Dan Hicks, eclectic American folk-jazz singer, dies at 74
By Joseph Ax
NEW YORK (Reuters) - Dan Hicks, an American singer and songwriter whose offbeat mix of folk, jazz, pop, country and blues earned him critical acclaim over a 40-year career, has died at age 74, his wife said on Sunday.
CT Hicks posted a message on her husband's website confirming his death in Mill Valley, California, on Saturday after a two-year battle with throat and liver cancer.
"He was true blue, one of a kind, and did it all his own way always," she wrote. "To all who loved him, know that he will live forever in the words, songs and art that he spent his life creating."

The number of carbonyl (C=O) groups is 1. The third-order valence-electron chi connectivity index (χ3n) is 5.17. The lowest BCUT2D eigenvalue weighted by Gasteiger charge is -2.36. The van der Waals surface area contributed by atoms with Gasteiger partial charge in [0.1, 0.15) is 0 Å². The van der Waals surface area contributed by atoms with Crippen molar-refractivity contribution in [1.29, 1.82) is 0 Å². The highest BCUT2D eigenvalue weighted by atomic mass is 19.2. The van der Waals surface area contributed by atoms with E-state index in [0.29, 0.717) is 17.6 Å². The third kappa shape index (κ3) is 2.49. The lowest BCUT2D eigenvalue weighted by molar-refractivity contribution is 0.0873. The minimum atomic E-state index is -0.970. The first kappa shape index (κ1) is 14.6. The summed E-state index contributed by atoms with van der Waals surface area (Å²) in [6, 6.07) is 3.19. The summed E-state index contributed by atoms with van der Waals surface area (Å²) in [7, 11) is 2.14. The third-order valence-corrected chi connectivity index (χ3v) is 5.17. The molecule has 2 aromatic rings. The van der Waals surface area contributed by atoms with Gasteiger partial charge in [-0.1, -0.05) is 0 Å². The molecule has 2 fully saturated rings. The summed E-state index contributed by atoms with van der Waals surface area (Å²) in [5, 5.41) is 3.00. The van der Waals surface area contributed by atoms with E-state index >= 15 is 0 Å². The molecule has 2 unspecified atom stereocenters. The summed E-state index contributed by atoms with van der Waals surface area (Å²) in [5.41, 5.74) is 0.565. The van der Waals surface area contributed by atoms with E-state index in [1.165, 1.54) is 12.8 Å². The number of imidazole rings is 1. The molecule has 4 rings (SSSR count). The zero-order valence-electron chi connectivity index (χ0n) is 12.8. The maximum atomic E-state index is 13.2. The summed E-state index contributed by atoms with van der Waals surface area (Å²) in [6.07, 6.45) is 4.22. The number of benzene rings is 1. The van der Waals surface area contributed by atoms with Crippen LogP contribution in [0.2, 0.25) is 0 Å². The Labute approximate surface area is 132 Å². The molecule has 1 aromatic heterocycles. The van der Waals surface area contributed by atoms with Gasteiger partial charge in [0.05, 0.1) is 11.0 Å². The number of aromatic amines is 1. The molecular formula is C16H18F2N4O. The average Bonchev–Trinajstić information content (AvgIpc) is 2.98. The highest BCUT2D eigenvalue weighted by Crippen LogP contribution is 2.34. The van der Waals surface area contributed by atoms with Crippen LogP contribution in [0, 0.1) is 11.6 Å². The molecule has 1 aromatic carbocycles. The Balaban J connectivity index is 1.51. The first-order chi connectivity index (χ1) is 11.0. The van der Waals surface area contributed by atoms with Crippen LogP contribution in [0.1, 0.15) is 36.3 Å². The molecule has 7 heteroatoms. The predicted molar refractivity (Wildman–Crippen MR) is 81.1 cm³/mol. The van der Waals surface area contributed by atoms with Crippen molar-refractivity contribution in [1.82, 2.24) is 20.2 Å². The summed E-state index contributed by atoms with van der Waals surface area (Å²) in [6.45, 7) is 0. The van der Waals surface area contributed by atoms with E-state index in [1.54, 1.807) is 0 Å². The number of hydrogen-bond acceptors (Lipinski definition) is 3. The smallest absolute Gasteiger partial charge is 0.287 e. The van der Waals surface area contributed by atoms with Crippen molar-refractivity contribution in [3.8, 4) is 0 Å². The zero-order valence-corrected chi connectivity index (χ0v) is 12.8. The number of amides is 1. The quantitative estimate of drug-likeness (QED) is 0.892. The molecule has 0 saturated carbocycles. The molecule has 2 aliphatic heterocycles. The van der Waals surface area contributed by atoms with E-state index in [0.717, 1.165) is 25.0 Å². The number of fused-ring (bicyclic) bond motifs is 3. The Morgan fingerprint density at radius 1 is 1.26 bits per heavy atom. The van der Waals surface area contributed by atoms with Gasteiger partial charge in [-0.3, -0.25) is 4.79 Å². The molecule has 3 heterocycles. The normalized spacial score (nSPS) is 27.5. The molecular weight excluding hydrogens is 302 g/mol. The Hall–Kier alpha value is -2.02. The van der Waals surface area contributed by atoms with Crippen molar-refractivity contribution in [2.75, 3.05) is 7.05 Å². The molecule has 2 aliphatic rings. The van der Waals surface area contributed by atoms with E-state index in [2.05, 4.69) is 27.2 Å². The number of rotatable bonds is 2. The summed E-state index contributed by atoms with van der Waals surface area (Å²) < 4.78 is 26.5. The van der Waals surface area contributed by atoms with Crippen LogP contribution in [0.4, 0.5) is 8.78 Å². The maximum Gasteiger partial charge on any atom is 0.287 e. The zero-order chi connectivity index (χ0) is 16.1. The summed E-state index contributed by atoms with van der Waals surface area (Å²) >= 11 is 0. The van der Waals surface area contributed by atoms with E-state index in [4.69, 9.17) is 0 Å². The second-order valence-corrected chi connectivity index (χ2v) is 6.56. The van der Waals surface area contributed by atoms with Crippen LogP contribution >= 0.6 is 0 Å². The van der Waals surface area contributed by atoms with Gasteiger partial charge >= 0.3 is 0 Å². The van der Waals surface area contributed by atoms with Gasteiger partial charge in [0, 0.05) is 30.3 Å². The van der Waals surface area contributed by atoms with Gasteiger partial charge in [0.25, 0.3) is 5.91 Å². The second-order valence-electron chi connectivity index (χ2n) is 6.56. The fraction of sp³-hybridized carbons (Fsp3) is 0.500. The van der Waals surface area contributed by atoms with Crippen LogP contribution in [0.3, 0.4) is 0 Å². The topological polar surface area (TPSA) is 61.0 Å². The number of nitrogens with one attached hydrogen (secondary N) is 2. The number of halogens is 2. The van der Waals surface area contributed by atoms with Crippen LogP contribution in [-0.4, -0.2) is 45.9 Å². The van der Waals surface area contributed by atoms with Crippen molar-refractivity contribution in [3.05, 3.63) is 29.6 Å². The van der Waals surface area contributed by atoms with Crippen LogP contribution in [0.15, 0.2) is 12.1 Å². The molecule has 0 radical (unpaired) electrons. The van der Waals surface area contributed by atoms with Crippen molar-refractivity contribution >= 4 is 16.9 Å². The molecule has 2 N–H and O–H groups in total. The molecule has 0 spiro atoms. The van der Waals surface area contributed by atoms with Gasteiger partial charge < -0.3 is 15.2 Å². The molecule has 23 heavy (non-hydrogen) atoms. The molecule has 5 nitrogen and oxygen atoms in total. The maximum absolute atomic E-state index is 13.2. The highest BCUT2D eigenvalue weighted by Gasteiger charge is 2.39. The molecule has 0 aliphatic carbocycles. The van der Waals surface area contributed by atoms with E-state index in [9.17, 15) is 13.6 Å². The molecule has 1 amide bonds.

In the 1960s, Hicks founded a band, Dan Hicks and the Hot Licks. The band, which scored hits like "I Scare Myself," earned praise for its eclectic sound drawn from several musical genres.
The band's final album, "Last Train to Hicksville," landed Hicks on the cover of Rolling Stone magazine in 1973, though the group broke up right at the peak of its popularity. Hicks would go on to a long solo career.
He was known for regularly using humor, both in his lyrics – "How Can I Miss You When You Won't Go Away" was one of his biggest hits – and in onstage one-liners.
Born in Little Rock, Arkansas, in 1941, Hicks and his family moved to California when he was 5 years old, according to his website.
He was a drummer in school and later took up the guitar. He started out playing at coffeehouses as part of the San Francisco folk music scene.
(Editing by Frank McGurty and Jonathan Oatis)
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